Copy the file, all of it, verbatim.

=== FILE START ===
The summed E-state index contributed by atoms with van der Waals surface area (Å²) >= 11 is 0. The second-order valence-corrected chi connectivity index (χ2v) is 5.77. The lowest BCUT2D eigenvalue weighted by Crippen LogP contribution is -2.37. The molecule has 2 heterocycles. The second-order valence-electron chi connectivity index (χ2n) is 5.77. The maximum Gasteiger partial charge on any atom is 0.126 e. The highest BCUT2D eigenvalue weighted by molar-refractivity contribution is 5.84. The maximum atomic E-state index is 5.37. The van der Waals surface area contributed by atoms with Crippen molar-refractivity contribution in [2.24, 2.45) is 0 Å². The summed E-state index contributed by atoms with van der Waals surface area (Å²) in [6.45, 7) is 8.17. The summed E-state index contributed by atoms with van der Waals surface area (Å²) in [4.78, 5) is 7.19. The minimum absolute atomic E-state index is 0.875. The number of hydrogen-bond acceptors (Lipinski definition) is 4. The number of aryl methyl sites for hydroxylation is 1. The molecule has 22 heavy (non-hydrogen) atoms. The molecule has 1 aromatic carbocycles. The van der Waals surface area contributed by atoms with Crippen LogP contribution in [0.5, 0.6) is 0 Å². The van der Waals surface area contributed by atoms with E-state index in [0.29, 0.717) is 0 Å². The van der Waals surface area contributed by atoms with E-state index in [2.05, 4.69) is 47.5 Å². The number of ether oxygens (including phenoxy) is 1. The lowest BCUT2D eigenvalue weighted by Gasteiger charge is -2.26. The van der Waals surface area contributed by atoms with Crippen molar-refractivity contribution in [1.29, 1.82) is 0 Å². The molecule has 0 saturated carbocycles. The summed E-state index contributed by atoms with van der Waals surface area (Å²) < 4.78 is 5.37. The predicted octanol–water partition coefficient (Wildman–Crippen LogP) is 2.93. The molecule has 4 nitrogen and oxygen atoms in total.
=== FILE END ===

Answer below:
The summed E-state index contributed by atoms with van der Waals surface area (Å²) >= 11 is 0. The second-order valence-corrected chi connectivity index (χ2v) is 5.77. The lowest BCUT2D eigenvalue weighted by Crippen LogP contribution is -2.37. The molecule has 2 heterocycles. The second-order valence-electron chi connectivity index (χ2n) is 5.77. The maximum Gasteiger partial charge on any atom is 0.126 e. The highest BCUT2D eigenvalue weighted by molar-refractivity contribution is 5.84. The maximum atomic E-state index is 5.37. The van der Waals surface area contributed by atoms with Crippen molar-refractivity contribution in [2.24, 2.45) is 0 Å². The summed E-state index contributed by atoms with van der Waals surface area (Å²) in [6.45, 7) is 8.17. The summed E-state index contributed by atoms with van der Waals surface area (Å²) in [4.78, 5) is 7.19. The minimum absolute atomic E-state index is 0.875. The number of hydrogen-bond acceptors (Lipinski definition) is 4. The number of aryl methyl sites for hydroxylation is 1. The molecule has 22 heavy (non-hydrogen) atoms. The molecule has 1 aromatic carbocycles. The van der Waals surface area contributed by atoms with Crippen LogP contribution in [0.5, 0.6) is 0 Å². The van der Waals surface area contributed by atoms with E-state index in [0.29, 0.717) is 0 Å². The van der Waals surface area contributed by atoms with E-state index in [2.05, 4.69) is 47.5 Å². The number of ether oxygens (including phenoxy) is 1. The lowest BCUT2D eigenvalue weighted by Gasteiger charge is -2.26. The van der Waals surface area contributed by atoms with Crippen molar-refractivity contribution in [1.29, 1.82) is 0 Å². The molecule has 0 saturated carbocycles. The summed E-state index contributed by atoms with van der Waals surface area (Å²) < 4.78 is 5.37. The predicted octanol–water partition coefficient (Wildman–Crippen LogP) is 2.93. The molecule has 4 nitrogen and oxygen atoms in total.